When identical twins, Ryder and Wyatt, were born, they received a clean bill of health and were sent home with their parents, Alex and Nicole. But after just 12 days, it was clear something wasn’t right with not just one, but both twin boys. The boys were increasingly lethargic, something Nicole first attributed to their arrival at 37 weeks. But their lack of appetite and missing two feedings in a row was even more concerning, and their mom decided to call their pediatrician. He advised Alex and Nicole to bring the boys to his office right away, even though they were scheduled for checkups the very next day. It became clear later that had they not made that phone call, both boys would not have survived the night.
At the office, it was evident something was very wrong. The twins were so cold the office staff couldn’t even detect a temperature despite the fact that it was summer and the family’s air conditioner had gone out in their home. An ambulance arrived at the office, ready to take Ryder and Wyatt to St. Louis Children’s Hospital. Nicole rode with the boys and Alex followed behind. From the time they stepped through the doors of the emergency room to Ryder and Wyatt being admitted to the pediatric intensive care unit (PICU) was less than 30 minutes.
“It went from a probable hospitalization to a definite trip to the PICU,” says Nicole. Wyatt had to be intubated while the team of medical professionals tried to figure out what was causing these 12-day-old babies to go into cardiac failure. Unfortunately both Ryder and Wyatt continued to rapidly decline and both boys required extracorporeal membrane oxygenation (ECMO) within 24 hours of arriving at Children’s. Alex and Nicole met with Dr. Ahmed Said, a pediatric cardiac intensivist at Washington University School of Medicine, to have a difficult conversation about everything entailed with going on ECMO — a temporary heart and lung machine that circulates blood and oxygen throughout the body, allowing a child’s organs the chance to rest and recover. “They were at the brink of death and on this heart lung machine that comes with a huge amount of risks,” says Dr. Said. “The blood we drain has to be exposed to artificial surfaces. The risks are very high — bleeding, stroke and brain injury.”
Once the team of doctors realized that each baby was following the same path, a lot of questions needed answers. Was it something genetic or metabolic they were born with? Within a few days, Ryder and Wyatt were both diagnosed with enteroviral myocarditis caused by a specific virus — Coxsackie B5.
They also were failing to make any progress. Both boys were ineligible for a heart transplant or a ventricular assist device, which is used to support heart failure patients who are too sick to wait for a donor heart to become available.
Dr. Anthony Orvedahl, a pediatric infectious disease consultant, was called to assist with a treatment plan. There are no specific therapies for treating enteroviruses, but he knew of the investigational antiviral drug Pocapavir and brought the information to the family for their consent. Alex and Nicole were ready to try anything to bring their boys off ECMO and save their lives. The team contacted the Food and Drug Administration for emergency usage permission and it was granted.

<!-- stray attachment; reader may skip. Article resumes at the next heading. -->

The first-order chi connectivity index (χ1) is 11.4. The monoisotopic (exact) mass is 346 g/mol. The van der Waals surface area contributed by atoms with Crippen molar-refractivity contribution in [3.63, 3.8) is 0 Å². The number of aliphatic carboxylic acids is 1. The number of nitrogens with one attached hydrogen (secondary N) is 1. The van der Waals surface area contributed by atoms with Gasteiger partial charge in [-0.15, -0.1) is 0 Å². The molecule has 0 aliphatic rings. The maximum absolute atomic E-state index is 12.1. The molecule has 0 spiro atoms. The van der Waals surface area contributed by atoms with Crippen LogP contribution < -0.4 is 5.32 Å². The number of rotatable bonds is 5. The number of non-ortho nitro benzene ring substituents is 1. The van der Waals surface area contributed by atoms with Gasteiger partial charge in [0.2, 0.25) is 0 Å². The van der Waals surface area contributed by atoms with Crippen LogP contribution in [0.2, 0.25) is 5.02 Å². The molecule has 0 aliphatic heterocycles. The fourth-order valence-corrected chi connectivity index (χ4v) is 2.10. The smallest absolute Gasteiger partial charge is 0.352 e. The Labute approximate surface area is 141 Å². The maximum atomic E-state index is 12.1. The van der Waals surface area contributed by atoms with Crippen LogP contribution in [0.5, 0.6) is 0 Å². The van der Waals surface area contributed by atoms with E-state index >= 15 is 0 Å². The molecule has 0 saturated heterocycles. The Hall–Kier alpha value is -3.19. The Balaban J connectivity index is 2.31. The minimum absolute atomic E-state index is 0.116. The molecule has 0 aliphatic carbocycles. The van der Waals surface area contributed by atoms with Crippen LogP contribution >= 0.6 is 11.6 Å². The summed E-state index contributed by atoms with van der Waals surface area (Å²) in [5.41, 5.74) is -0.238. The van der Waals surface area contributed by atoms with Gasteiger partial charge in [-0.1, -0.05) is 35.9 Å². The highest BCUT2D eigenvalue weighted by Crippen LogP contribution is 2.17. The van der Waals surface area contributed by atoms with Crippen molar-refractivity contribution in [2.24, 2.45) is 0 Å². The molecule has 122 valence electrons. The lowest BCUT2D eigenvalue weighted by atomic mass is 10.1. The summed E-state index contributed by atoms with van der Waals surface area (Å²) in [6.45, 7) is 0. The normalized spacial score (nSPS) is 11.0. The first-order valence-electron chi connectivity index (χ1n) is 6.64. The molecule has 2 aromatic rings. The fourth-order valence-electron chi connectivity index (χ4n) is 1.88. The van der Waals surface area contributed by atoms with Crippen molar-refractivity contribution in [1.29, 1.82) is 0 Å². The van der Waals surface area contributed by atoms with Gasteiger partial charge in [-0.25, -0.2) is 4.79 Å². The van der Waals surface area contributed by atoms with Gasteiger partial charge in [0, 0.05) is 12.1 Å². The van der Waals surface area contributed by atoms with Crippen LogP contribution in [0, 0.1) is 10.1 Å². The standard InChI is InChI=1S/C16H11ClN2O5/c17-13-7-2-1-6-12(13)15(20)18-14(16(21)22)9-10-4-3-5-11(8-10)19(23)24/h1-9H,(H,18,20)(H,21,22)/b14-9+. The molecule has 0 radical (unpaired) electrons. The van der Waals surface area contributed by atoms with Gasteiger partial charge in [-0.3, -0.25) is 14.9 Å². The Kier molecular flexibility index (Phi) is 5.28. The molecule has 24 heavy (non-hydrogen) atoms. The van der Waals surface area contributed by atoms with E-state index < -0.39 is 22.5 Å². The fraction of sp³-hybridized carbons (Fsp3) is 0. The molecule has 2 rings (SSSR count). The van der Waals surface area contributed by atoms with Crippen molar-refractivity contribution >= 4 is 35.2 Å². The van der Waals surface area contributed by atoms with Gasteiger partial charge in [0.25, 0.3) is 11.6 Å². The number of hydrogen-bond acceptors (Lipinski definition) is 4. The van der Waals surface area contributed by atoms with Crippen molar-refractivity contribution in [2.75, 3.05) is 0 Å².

Based on initial testing, doctors knew both infants had high levels of the virus in their blood. They were able to watch the virus levels decrease in their blood over time, which gave Dr. Orvedahl and his team the indication the medication was working. After 11 days, Ryder went off ECMO, and Wyatt joined him the next day. It was a very exciting day for everyone involved. Dr. Said even came to the hospital on his day off to help with the clamp trials — where the ECMO tubes were clamped, stopping artificial blood and allowing the baby's heart to work without the support of ECMO. After several more weeks in the hospital, the twins were released to go home to join their parents and big sister, Nora.
Thanks to a partnership with the Centers for Disease Control and Prevention, St. Louis Children’s confirmed the twins contracted the virus after they were 24 hours old, but where is still a mystery that will never be solved. For now, Ryder and Wyatt are doing all the things 3-year-old boys like to do. They still visit The Heart Center at St. Louis Children’s Hospital once a year for follow up, but they’ve returned to normal heart function and are no longer taking any medication. They spend their days jumping on their trampoline and using their big imaginations to not only entertain themselves but their entire family.
Alex and Nicole are forever grateful for the care their twins received at Children’s. “It matters being at a hospital where they’re striving for excellence and improvement all the time,” says Nicole.
As chief of the infectious diseases division, Dr. David Hunstad echoes her sentiments. “Here at St. Louis Children’s Hospital and with our Washington University partners, we have a very strong environment in infectious diseases, microbiology, immunology — all the things that bear on understanding how a virus like this does what it was doing to Wyatt and Ryder.”